Adjacent to the church is the oak-studded Granary Burying Ground. The final resting place of an estimated 5,000 souls was named for the original grain storage building that once stood where the church now stands. The two-acre shaded swatch of land had been used since 1660 and was originally part of the Common. While there are 2,300 grave markers, including many of America’s most famous founders, early records show that many more reside there unmarked. To further confuse things Molineaux expounded on how the headstones had been reorganized into conventional, neat rows following the invention of the lawnmower.

John Hancock Tomb in Granary Burying Ground Boston

Within Boston’s 3rd oldest burial grounds lie three signers of the Declaration of Independence. Five victims of the Boston Massacre, the parents of Benjamin Franklin, the orator of Independence James Otis, “Midnight Rider” Paul Revere and nine governors of Massachusetts are buried here. Boston History lies here. Molineaux escorted us into the shaded grounds and to the left.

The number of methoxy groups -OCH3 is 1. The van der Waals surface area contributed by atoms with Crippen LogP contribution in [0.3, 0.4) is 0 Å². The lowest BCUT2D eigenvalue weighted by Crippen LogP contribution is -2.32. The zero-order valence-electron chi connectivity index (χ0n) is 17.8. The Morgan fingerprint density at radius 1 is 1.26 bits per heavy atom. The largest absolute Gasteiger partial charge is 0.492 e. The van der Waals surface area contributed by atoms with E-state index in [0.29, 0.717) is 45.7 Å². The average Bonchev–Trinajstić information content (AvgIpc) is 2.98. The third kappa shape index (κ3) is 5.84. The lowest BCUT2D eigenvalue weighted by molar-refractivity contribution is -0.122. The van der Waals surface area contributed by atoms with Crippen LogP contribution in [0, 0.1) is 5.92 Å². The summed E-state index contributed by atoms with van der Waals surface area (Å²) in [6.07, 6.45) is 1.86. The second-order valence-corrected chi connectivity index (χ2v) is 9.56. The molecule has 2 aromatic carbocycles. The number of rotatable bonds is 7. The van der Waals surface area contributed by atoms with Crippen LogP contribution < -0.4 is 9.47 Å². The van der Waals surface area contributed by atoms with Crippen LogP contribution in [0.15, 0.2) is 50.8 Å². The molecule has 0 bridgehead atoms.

Here, a large stone marked the remains of James Otis, whose fiery five hour speech was witnessed by John Adams. Stated Adams, “Then and there was the first scene of the first act of the opposition to the arbitrary claims of Great Britain. Then and there the child of Independence was born.”

Paul Revere Tomb in Granary Burying Grounds

An extravagant stone pillar marked John Hancock’s tomb. Midway along the leaf strewn path, the slate marker of Molineaux’s fellow Son of Liberty Paul Revere is also visible.

Boston History Comes to Life

Benjamin Franklin cenograph in Granary Burying Ground Freedom Trail